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TBM council challenges engineering budget for pump station projects

'I'm wondering why we're paying $2M for engineering,' says mayor, councillor suggests 'turn-key' equipment to cut costs
Town Hall
The Blue Mountains Town Hall

Members of The Blue Mountains council were skeptical about a staff proposal to combine two sewage system projects in an effort to save on engineering costs.

At The Blue Mountains committee of the whole meeting on May 3, staff presented the committee with a report recommending that the Mill Street Sewage Lift Station and the Craigleith Main Sewage Lift Station Upgrades be “bundled” into one project for engineering services. The report outlined that the total construction costs for the two projects was budgeted at $12,110,000.

With engineering expected to be 15 per cent of the total budget, staff requested that $2 million be set as the budget for the project with $1.8 million for engineering and $200,000 as a contingency. The funding would come from development charges and reserves.

The recommendation didn’t go over well with members of council.

“I’m wondering why we’re paying $2 million for engineering,” Mayor Alar Soever said. “I believe there are firms that provide you with a fully engineered solution.”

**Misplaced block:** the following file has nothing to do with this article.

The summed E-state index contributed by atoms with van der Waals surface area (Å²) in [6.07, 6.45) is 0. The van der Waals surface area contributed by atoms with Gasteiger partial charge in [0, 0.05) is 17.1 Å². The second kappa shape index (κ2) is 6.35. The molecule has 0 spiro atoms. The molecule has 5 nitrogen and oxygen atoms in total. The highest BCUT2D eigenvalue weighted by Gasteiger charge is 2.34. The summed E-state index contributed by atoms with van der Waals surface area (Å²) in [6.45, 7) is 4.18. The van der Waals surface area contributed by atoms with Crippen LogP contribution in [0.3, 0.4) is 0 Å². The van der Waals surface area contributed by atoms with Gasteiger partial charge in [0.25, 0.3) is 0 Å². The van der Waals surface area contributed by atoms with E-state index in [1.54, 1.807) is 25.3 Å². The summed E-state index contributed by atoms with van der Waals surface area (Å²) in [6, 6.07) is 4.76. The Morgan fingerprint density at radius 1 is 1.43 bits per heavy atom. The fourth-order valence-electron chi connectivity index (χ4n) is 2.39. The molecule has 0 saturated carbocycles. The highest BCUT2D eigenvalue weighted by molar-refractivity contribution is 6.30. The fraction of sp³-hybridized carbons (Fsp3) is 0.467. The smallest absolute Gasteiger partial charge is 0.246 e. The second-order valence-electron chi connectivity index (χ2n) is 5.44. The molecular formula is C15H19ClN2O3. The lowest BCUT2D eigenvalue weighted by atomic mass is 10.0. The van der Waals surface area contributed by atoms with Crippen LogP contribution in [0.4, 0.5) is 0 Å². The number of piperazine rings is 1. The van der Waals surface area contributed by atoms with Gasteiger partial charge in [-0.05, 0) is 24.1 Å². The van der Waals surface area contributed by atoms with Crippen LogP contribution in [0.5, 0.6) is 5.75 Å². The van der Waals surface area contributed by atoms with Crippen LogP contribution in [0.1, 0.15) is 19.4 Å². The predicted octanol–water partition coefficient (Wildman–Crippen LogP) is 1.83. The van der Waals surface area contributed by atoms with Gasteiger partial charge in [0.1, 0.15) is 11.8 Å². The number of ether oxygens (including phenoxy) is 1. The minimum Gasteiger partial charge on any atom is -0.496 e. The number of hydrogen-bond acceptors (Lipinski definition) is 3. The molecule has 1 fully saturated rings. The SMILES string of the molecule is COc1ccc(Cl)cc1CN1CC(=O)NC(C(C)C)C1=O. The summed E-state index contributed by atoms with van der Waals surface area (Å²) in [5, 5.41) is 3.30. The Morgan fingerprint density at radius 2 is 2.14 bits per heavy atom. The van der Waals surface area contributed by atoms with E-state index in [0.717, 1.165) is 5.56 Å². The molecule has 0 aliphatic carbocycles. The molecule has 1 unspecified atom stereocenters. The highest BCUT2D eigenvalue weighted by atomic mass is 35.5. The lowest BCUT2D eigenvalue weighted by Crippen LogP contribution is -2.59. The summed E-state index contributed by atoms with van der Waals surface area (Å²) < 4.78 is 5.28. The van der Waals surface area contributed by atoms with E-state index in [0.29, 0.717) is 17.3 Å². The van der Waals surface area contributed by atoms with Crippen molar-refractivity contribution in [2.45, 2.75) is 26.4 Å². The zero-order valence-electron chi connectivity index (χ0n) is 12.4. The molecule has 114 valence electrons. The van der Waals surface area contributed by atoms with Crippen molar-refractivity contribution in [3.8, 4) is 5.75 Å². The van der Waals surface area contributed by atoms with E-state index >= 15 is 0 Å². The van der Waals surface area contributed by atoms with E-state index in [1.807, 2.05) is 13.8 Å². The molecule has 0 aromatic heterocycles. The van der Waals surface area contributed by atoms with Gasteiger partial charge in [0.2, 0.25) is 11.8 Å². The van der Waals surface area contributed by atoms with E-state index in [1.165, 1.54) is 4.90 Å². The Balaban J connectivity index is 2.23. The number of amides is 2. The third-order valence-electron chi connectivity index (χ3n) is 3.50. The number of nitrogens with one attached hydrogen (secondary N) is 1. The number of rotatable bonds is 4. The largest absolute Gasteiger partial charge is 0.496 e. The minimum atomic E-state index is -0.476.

Manager of Water and Wastewater Services Allison Kershaw said these are significant projects for the town.

“There is a fair bit of engineering required for these stations,” she said.

Councillor Rob Sampson asked staff if they had gone directly to companies in the sewage pumping business to ask if they could provide a solution for the town’s issues at the two pumping stations.

“I would rather get turn-key equipment suppliers,” said Sampson, who made reference to an earlier report council received about issues with the upgrade of the Thornbury Wastewater Treatment Plant caused by mistakes during the engineering process. “I don’t want to go there again.”

Staff explained to the committee that the town’s procurement policies would require tenders for the scenario Councillor Sampson described. In response, Sampson suggested those policies need to be changed.

“It’s preventing us from getting good value,” he said.

A resolution to receive and approve the report was lost in a 3-3 vote, with Soever, Sampson and Deputy Mayor Peter Bordignon opposed. Councillor Jim Uram was absent.

This led to some procedural scrambling and eventually a revised resolution to receive the report was passed by the committee, which allows the report to be part of the agenda at the next regular council meeting where the formal decision will be made. 

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About the Author: Chris Fell, Local Journalism Initiative reporter

Chris Fell covers The Blue Mountains and Grey Highlands under the Local Journalism Initiative, which is funded by the Government of Canada
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